Speaking of beauties, the Winterfell plotline as a whole was a vision to behold. For the first time since season 2, a Stark stood by the home’s great hearth. And finally, after a considerable age of misery, it would appear that a center of gravity informed by Stark goodness again exists on the show, as opposed to Lannister scheming.
Just Jon studying his father’s chair is enough. And before he is even crowned, he is allowed to wield that power in a surprisingly fair fashion. If you asked me a year ago, I would tell you that I wanted Melisandre’s blood for murdering Shireen. I still do. Bringing Jon back from the dead is nice and all, but your narrative arc is done and you must pay for marshmallow-ing one of the sweetest characters on the show.
Still, I am sure some readers even now have forgiven the Red Woman since she brought Jon Snow back from the grave. Presented with his first deliberation as Warden of the North, Jon proved to be a far better judicious mediator than he was a war tactician last week. Banishment for Melisandre is an appropriate punishment since Melisandre desires nothing more than to serve Jon Snow, her supposed messiah. She also wants to play a crucial role in the war to come with the Night’s King—one that might yet prove pivotal. Nevertheless, the suffering of innocence should not be tolerated, even if she did resurrect Jon. So, Jon Snow proved he is worthy of the Winterfell seat by correctly splitting the difference through exile, thereby showing mercy to someone he literally owes his life too. And now that he has been “reborn” in the Battle of the Bastards, he at last looks determined to keep it.
Also relieving to many fans is the peace finally found between Sansa and Jon. David Benioff and D.B. Weiss apparently are going to keep it gray exactly when and where Sansa knew about Littlefinger’s army arriving (the later the better for her character’s sake), but the show both has Jon credit Sansa for the victory while also tut-tutting her distrusting her brother.
Whatever the case might be, and even before Littlefinger makes his moves on Sansa, her allegiance was settled tonight as far as I’m concerned. If she wanted to make a play for Winterfell and declare herself Wardeness (or Queen) in the North, this was her moment. Jon Snow even offered it to her by pointing out that on top of him being a bastard, Sansa’s deal-making with Littlefinger ensured the victory. If Jon bent the knee to Sansa, so would the rest of the North. Instead, she said she cares not if he is a bastard; she sees him as his full brother. Forget titles, she is willing to give Jon the master bedroom! Oh, somewhere Catelyn Stark is rolling over in her watery grave.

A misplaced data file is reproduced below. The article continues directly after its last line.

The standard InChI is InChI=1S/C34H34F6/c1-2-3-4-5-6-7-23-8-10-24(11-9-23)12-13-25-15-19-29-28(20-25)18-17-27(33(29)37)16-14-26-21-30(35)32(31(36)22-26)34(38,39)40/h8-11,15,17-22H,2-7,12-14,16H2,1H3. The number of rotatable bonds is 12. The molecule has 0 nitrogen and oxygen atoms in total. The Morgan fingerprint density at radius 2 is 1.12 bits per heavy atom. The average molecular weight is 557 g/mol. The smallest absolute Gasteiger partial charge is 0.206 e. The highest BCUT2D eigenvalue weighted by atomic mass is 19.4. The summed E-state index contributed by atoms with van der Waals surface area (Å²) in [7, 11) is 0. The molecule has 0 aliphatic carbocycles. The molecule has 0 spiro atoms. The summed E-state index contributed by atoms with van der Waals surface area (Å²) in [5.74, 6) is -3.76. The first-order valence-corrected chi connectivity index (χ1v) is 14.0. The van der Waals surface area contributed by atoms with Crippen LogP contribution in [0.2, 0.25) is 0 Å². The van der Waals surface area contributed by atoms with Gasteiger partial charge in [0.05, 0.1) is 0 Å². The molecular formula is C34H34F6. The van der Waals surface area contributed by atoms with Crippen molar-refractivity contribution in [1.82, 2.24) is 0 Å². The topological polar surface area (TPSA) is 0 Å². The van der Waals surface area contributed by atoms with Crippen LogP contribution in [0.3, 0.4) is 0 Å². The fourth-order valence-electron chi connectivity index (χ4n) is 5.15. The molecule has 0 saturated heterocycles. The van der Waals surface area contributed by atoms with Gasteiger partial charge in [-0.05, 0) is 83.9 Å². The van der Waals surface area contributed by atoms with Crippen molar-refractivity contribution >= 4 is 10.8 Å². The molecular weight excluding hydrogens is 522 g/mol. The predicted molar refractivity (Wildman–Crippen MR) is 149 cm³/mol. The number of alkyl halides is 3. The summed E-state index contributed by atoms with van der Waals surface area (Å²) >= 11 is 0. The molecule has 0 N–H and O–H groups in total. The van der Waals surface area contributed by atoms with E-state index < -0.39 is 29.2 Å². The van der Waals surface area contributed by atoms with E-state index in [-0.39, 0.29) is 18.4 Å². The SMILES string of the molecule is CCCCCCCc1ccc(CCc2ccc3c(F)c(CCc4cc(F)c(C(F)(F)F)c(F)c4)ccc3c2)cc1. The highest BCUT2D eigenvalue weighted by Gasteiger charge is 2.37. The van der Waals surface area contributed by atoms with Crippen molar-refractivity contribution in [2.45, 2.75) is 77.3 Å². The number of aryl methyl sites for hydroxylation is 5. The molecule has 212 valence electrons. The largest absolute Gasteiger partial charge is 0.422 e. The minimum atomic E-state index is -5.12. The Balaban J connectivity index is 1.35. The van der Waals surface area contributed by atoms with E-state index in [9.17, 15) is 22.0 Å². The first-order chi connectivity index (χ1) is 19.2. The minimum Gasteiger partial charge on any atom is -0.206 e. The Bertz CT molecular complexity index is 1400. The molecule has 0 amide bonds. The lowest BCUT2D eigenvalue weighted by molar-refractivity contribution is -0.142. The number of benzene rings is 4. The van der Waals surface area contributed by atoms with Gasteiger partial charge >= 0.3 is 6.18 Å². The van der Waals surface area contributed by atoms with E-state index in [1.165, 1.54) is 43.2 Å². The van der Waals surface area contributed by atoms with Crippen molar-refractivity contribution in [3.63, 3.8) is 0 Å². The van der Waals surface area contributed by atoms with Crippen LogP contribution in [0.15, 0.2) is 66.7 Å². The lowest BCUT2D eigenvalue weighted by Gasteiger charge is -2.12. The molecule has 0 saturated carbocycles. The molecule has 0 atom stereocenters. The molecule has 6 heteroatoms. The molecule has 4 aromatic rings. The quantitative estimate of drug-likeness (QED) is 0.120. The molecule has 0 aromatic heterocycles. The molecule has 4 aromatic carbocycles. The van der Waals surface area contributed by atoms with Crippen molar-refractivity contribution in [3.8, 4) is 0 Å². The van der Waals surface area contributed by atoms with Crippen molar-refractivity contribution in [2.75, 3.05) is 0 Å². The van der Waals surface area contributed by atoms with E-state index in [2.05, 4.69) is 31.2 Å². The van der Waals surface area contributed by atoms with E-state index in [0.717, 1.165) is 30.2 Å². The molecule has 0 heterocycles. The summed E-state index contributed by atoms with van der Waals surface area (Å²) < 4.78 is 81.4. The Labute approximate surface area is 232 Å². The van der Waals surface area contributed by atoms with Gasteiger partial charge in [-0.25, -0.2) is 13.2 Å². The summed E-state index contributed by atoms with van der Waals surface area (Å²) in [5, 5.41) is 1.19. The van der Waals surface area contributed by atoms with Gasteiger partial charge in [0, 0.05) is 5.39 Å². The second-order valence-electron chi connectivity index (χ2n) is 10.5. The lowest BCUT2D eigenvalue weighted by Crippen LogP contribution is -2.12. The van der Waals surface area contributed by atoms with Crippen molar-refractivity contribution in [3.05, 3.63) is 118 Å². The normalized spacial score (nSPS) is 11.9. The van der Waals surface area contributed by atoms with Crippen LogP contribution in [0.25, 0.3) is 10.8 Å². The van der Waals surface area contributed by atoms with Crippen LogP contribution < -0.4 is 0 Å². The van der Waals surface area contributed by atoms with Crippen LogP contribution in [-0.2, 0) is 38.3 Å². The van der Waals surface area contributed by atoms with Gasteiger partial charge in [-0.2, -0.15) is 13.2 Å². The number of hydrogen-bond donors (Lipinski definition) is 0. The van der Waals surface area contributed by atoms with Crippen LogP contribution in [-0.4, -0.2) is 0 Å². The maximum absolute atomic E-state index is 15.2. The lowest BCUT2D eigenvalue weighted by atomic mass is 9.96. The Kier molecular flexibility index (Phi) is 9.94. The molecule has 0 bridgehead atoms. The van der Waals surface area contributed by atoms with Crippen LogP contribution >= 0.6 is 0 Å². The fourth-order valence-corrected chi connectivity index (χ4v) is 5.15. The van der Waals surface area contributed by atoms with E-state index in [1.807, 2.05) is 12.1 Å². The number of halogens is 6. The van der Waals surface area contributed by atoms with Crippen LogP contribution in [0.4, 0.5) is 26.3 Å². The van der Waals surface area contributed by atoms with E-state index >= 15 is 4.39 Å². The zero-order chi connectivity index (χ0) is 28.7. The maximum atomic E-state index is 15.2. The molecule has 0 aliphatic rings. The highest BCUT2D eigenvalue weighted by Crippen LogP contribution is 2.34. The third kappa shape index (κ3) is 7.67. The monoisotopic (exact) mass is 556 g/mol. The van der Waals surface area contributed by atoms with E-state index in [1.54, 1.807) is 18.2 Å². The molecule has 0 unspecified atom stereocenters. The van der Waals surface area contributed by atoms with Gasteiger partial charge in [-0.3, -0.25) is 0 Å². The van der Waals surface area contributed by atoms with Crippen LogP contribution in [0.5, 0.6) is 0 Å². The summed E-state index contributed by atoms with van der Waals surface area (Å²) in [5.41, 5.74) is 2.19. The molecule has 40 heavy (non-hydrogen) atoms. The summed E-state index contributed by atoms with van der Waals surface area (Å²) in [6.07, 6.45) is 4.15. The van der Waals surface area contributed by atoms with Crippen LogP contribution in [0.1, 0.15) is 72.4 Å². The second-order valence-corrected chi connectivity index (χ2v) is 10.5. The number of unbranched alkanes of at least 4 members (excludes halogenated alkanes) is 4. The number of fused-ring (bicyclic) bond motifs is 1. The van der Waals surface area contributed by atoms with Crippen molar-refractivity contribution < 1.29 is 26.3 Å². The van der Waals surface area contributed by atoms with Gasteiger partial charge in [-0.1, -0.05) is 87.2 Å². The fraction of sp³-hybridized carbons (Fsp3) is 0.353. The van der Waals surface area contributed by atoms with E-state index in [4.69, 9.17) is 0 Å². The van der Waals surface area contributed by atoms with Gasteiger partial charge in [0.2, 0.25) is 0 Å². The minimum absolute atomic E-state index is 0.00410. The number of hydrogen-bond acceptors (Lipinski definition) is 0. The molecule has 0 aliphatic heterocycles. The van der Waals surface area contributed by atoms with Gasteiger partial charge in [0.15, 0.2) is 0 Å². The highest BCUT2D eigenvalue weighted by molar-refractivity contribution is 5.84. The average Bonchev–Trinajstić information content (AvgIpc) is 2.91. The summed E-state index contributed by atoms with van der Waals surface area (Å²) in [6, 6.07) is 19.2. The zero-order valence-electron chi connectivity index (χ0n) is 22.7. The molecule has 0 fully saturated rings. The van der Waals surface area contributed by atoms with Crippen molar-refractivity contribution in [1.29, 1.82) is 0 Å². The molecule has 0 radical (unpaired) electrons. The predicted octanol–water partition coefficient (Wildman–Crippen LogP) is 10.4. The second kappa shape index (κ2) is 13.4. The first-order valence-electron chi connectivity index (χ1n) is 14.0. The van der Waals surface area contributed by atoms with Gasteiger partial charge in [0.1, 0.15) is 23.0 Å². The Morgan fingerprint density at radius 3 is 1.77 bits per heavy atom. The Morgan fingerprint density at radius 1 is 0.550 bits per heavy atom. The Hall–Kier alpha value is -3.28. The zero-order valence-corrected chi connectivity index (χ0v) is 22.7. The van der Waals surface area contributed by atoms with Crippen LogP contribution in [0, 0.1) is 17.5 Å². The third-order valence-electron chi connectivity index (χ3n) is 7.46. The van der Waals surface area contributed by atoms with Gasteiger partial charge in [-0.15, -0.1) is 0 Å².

Sansa relinquished the ability to name herself more than Lady of Winterfell, and she was happy to do it. Whatever ambitions and barriers between her and Jon that exist, they may as well have crumbled like a snow mound when they shared a laugh and a memory of their father droning on about winter. This is Sansa’s first real cold season, and Jon likely was too young to remember his last one. All their life Ned Stark prepared them for this moment, if little else, and that incongruity between childhood naivety and hard-won knowledge as adults can be felt within the weather. More than even blood, that shared world-weariness will be what keeps these siblings together.
It also is what makes Littlefinger’s power play by the Heart Tree so miscalculated. He obviously was going to propose marriage, and Sansa would be smart to continue dodging that question while offering the snake some choice land for his services. The Vale deserves a little something for the effort, but last I checked the Dreadfort is in need of a new liege lord. I imagine the Umbers’ Last Hearth and Karstarks’ Karhold are also on the market for the first time in a few centuries too. The only downside to giving Littlefinger any or all of these castles is that it gives him even more reason to stick around, which is most unwelcome.
Indeed, Sansa even momentarily would appear to entertain Petyr Baelish’s sweet whisperings of ambition until he mentioned the Iron Throne. At that moment, he might as well have been offering Sansa a nice little spot Beyond the Wall called Craster’s Keep, because King’s Landing is the last place Sansa wants to go. The Red Keep, the Iron Throne, and all the people who revolve around it ruined her life and destroyed her childhood. The idea that she’d yearn to go back there is about as preposterous as Arya returning to the House of Black and White for a second go-round at this whole Faceless Man thing.
Still, Littlefinger is there when Jon Snow ascends to the seat that his brother Robb so briefly held. Baelish also continues to make eyes at Sansa. But just as she seemed genuinely happy before that moment for her brother—having already said she thinks he is a Stark—this potential for discord would appear a red herring. Littlefinger apparently is keen to stick around hope that Sansa will change her mind, but the more he tries to push the Starks apart, the more he will hasten his demise in season 7. Television drama ambiguity be damned.
But in the here and now, it is a glory to behold as Jon Snow goes from just a bastard, belonging to the frozen tundra outside, to King in the North. The scene itself is unexpectedly therapeutic since most of these lords turned out not to only remember anything resembling an oath. Jon’s acceptance of their scorn and apathy with the threat of White Walkers thus felt strangely heartwarming and even optimistic, as did little Lady Mormont proving she is again everyone’s favorite character this season.